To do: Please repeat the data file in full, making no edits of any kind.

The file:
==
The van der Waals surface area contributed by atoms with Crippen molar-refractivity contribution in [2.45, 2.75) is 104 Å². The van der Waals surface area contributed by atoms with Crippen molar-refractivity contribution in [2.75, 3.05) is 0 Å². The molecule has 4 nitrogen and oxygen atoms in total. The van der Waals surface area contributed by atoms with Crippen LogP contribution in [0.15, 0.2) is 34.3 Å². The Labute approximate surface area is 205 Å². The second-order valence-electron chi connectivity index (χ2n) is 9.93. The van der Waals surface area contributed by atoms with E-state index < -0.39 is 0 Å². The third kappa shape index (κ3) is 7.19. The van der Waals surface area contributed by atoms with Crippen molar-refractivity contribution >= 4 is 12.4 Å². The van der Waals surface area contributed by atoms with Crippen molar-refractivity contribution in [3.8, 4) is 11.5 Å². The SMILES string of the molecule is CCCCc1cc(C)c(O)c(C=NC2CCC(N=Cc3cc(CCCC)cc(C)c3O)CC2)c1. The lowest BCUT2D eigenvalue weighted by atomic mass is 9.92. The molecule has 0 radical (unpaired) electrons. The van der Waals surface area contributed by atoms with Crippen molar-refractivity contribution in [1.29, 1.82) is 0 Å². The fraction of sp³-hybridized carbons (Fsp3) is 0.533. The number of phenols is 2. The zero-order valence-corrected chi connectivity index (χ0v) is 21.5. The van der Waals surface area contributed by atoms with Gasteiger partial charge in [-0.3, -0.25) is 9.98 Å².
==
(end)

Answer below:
The van der Waals surface area contributed by atoms with Crippen molar-refractivity contribution in [2.45, 2.75) is 104 Å². The van der Waals surface area contributed by atoms with Crippen molar-refractivity contribution in [2.75, 3.05) is 0 Å². The molecule has 4 nitrogen and oxygen atoms in total. The van der Waals surface area contributed by atoms with Crippen LogP contribution in [0.15, 0.2) is 34.3 Å². The Labute approximate surface area is 205 Å². The second-order valence-electron chi connectivity index (χ2n) is 9.93. The van der Waals surface area contributed by atoms with E-state index < -0.39 is 0 Å². The third kappa shape index (κ3) is 7.19. The van der Waals surface area contributed by atoms with Crippen molar-refractivity contribution >= 4 is 12.4 Å². The van der Waals surface area contributed by atoms with Crippen molar-refractivity contribution in [3.8, 4) is 11.5 Å². The SMILES string of the molecule is CCCCc1cc(C)c(O)c(C=NC2CCC(N=Cc3cc(CCCC)cc(C)c3O)CC2)c1. The lowest BCUT2D eigenvalue weighted by atomic mass is 9.92. The molecule has 0 radical (unpaired) electrons. The van der Waals surface area contributed by atoms with Crippen molar-refractivity contribution in [1.29, 1.82) is 0 Å². The fraction of sp³-hybridized carbons (Fsp3) is 0.533. The number of phenols is 2. The zero-order valence-corrected chi connectivity index (χ0v) is 21.5. The van der Waals surface area contributed by atoms with Gasteiger partial charge in [-0.3, -0.25) is 9.98 Å².